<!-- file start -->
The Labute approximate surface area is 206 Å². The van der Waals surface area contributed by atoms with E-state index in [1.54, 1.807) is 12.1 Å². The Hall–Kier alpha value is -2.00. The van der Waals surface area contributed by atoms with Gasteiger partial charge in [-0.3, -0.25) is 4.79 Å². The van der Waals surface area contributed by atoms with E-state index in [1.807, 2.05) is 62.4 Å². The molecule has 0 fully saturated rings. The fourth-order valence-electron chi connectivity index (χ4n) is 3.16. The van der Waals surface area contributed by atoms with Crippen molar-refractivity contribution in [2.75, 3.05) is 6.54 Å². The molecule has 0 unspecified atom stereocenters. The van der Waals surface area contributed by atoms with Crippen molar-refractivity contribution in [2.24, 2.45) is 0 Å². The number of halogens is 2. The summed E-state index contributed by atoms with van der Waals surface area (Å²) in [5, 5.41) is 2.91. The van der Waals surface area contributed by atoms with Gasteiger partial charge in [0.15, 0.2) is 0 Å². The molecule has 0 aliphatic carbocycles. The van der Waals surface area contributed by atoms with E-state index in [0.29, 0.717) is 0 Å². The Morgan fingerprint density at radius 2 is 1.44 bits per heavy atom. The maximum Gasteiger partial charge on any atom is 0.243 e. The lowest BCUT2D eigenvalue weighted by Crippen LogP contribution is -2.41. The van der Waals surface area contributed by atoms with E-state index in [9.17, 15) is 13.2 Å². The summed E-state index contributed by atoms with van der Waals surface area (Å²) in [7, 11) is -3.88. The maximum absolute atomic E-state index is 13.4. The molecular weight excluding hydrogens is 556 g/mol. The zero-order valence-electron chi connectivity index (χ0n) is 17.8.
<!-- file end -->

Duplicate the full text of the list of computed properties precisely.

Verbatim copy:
The Labute approximate surface area is 206 Å². The van der Waals surface area contributed by atoms with E-state index in [1.54, 1.807) is 12.1 Å². The Hall–Kier alpha value is -2.00. The van der Waals surface area contributed by atoms with Gasteiger partial charge in [-0.3, -0.25) is 4.79 Å². The van der Waals surface area contributed by atoms with E-state index in [1.807, 2.05) is 62.4 Å². The molecule has 0 fully saturated rings. The fourth-order valence-electron chi connectivity index (χ4n) is 3.16. The van der Waals surface area contributed by atoms with Crippen molar-refractivity contribution in [2.75, 3.05) is 6.54 Å². The molecule has 0 unspecified atom stereocenters. The van der Waals surface area contributed by atoms with Crippen molar-refractivity contribution in [2.24, 2.45) is 0 Å². The number of halogens is 2. The summed E-state index contributed by atoms with van der Waals surface area (Å²) in [5, 5.41) is 2.91. The van der Waals surface area contributed by atoms with Gasteiger partial charge in [0.15, 0.2) is 0 Å². The molecule has 0 aliphatic carbocycles. The van der Waals surface area contributed by atoms with E-state index in [0.29, 0.717) is 0 Å². The Morgan fingerprint density at radius 2 is 1.44 bits per heavy atom. The maximum Gasteiger partial charge on any atom is 0.243 e. The lowest BCUT2D eigenvalue weighted by Crippen LogP contribution is -2.41. The van der Waals surface area contributed by atoms with E-state index in [9.17, 15) is 13.2 Å². The summed E-state index contributed by atoms with van der Waals surface area (Å²) in [7, 11) is -3.88. The maximum absolute atomic E-state index is 13.4. The molecular weight excluding hydrogens is 556 g/mol. The zero-order valence-electron chi connectivity index (χ0n) is 17.8.